Is the glass half-empty or half-full? It is a valuable question. We can focus on what is wrong or missing, in our lives or ourselves, or or on what is right, what is available us to enjoy. This difference in perspective may make all the difference in our chances for health and happiness. But we live in a culture that emphasizes the negative.When we encounter something and immediately judge or criticize it, we can no longer see it clearly. This includes people and their traits or behavior, and for ourselves. We see something that we don’t like, and we reject or avoid it, along with the package it comes in. This makes it very difficult to understand it, and to change it.
As we try to understand ourselves or our children, it may be more helpful to imagine our ThinkPrint, than to focus on a “diagnosis.” We are born with a genetically pre-programmed set of neural circuitry, designed to process some types of information better than others, and to prefer some types of input and experiences more than others. This combination of ability and preference directs our attention and motivation, both of which underlie our ability to learn. While is is important to identify and address mood disturbance or emotional trauma, which must be treated and healed, it is just as important – perhaps more important, to determine who we are meant to be, what kinds of brains we have, what they were designed to do. We need to go back to our childhood, to remember what we were like before the world and the people around us imprinted themselves on us, sometimes hindering or obscuring our true nature.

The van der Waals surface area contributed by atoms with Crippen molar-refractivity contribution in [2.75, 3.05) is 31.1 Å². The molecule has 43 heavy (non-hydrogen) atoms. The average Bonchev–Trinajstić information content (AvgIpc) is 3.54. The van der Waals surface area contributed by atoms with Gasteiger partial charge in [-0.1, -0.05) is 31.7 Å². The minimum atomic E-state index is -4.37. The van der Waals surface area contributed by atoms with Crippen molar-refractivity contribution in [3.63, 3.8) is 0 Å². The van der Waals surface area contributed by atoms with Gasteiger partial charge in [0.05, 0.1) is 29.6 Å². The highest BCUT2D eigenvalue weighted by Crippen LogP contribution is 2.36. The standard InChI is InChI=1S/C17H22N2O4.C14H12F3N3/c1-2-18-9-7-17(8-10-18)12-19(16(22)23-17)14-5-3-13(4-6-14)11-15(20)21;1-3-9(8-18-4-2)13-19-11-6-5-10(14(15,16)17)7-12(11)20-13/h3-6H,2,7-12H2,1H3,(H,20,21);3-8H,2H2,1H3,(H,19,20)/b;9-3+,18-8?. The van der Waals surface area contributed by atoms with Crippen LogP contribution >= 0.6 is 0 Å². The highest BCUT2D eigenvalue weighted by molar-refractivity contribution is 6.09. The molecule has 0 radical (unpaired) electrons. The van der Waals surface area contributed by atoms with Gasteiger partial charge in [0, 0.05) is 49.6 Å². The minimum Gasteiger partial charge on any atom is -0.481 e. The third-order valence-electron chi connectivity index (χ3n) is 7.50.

Training ourselves to focus on the positive, to see the glass as half full, involves becoming mindful. Most of us are in the habit of living in our mind rather than in the world – in our thoughts and worries and memories, in the past or the future, rather than in the present. As a result, we can’t remember what happened – we weren’t paying attention. This is not an attention deficit, it’s a habit of mind.